THE HON TANYA PLIBERSEK MP
DEPUTY LEADER OF THE OPPOSITION
SHADOW MINISTER FOR FOREIGN AFFAIRS AND INTERNATIONAL DEVELOPMENT
MEMBER FOR SYDNEY
ABC NEWS 24, CAPITAL HILL
WEDNESDAY, 6 AUGUST 2014
Subject/s: National Security Legislation; Baby Gammy; Gaza
TANYA PLIBERSEK, DEPUTY OPPOSITION LEADER: The Opposition is still waiting on a briefing from the Government about the detail of this new package that the Prime Minister announced yesterday. I certainly think it is true to say that there is some threat in Australia, we’ve seen convictions in the past of people who are planning a terrorist attack in Australia. And it is important to give our security and intelligence organisations up to date tools to deal with that. On the other hand it's also very important that we make sure we've got decent oversight and transparency with these arrangements. We don't know any of the details yet of what the Prime Minister's proposing, we watched the same press conference as you did yesterday, we don't have any more detail than that. We would want to know first of all from the security and intelligence agencies the case they make for any increased powers and secondly from the Government what they propose in terms of transparency, accountability and oversight.
JULIE DOYLE, PRESENTER: The Prime Minister has said that democracy is going to be one of the safeguards and he wants to work with Labor and the other parties to get these measures through the Parliament, do you see that as a pretty clear signal that the Government is willing to negotiate here?
PLIBERSEK: I think that there must be room for discussion and sensible discussion. We can't work off a press release. We need to see legislation, draft legislation, and then we need to go through that legislation in a great deal of detail before we can be confident that these new powers or any new powers are both necessary and have appropriate accountability mechanisms attached.
DOYLE: On one of the proposals as it relates to foreign fighters, making it an offence to travel to a designated place without a valid reason, do you think that is an appropriate measure with the number of Australians that are heading over to these conflict zones?
PLIBERSEK: I can only say again, we've been briefed by press conference and we will wait to hear from the security and intelligence agencies about whether they think that there is a strong case for such a measure and it's a very big step to take to introduce a reverse onus of proof asking Australians to prove that they're innocent, in this instance they would be guilty until proved innocent. That is a very big step to take in our legal system and we'd want to know what the case is for such a measure and what the oversights would be, what recourse people would have.
DOYLE: Let’s look at a couple of other matters in your portfolio, the surrogacy involving baby Gammy in Thailand, the Prime Minister has said today that he doesn't want to rush the Commonwealth into legislation in a complex area like this, that there are State laws covering surrogacy. Do you think there is a greater role for the Commonwealth in this kind of area?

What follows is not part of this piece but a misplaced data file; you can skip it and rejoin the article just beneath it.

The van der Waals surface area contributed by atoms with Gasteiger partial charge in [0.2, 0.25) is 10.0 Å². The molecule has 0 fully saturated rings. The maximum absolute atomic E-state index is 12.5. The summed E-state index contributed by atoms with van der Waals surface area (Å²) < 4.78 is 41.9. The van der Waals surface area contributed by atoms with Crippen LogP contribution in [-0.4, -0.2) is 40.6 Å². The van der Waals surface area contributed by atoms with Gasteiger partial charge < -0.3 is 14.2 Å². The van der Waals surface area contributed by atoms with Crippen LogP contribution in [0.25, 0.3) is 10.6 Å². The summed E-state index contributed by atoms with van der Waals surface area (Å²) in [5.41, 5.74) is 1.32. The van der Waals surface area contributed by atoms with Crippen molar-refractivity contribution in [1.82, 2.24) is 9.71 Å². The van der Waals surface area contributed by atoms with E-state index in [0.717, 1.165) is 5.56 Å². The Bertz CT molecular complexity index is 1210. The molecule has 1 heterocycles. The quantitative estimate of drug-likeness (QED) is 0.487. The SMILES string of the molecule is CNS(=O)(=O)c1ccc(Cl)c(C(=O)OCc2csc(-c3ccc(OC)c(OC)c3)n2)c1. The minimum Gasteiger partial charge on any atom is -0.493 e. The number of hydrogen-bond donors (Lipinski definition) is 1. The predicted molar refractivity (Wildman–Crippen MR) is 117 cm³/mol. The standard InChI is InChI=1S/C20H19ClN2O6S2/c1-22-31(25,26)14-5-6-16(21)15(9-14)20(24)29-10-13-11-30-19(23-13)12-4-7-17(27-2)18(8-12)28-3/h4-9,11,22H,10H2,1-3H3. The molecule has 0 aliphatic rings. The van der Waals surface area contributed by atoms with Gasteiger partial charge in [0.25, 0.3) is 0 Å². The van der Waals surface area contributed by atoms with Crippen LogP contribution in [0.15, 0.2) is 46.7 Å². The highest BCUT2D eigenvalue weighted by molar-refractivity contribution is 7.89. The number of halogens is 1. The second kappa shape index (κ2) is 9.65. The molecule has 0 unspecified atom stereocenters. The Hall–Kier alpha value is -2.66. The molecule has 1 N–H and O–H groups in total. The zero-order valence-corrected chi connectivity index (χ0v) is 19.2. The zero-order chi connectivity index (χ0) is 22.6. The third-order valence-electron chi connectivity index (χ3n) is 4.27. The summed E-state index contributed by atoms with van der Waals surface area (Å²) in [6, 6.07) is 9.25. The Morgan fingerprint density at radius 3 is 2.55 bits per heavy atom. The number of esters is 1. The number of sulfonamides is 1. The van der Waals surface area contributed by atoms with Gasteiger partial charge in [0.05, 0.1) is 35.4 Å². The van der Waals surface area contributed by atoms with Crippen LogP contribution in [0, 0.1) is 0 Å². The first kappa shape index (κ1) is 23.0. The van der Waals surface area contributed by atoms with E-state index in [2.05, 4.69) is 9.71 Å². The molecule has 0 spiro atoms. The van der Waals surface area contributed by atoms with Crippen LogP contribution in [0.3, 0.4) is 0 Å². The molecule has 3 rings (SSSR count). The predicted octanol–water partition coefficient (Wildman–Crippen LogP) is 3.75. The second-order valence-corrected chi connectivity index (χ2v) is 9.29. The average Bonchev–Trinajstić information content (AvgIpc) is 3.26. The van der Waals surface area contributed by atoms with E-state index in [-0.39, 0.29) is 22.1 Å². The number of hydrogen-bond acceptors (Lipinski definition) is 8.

PLIBERSEK: I don't think having Commonwealth laws would necessarily have prevented this terrible situation. There are State and Territory laws, they do differ from place to place, there might be a case for greater harmonisation but what you've got here is a couple who have knowingly taken one baby out of a set of twins, I don’t know how you would legislate to prevent that sort of situation. I guess we need to be very, very careful when we introduce profit into this area of human relationships, because we know that parents or prospective parents are often desperate to have children. They can be taken advantage of by unscrupulous middle people and we know that poor women, particularly in developing countries, are also vulnerable to that exploitation. When you're offering someone with very few resources of her own an opportunity to make thousands of dollars to carry a baby of course that's a very tempting offer.
DOYLE: And just finally the Foreign Minister put out a statement yesterday about Gaza in which he said she's deeply troubled by the suffering being endured by the Palestinian population in Gaza, she referred to the shelling of the three UN schools as indefensible. That's strong language there, do you support those sentiments?
PLIBERSEK: Absolutely. We've heard the United Nations Secretary-General, we've heard the US Secretary of State and finally we've heard our own Government say that it is not appropriate or defensible to be shelling UN facilities. Of course, Hamas needs to stop firing rockets into Israel more than 3,000 rocket fired already into Israel but we also expect Israel to ensure that where they have the coordinates of UN facilities such as this school that they don't bomb them. There were about 3,000 people reported to be sheltering in this, the third of the schools to be shelled. It’s been reported that 10 people lost their lives as the rocket fell just outside the school gates. It is an enormous concern that even when taking shelter in UN facilities, the residents of Gaza cannot be safe. I'm very pleased that there's a ceasefire, it is absolutely critical that the world community pressures both parties to not engage in any more hostilities; too many people have died.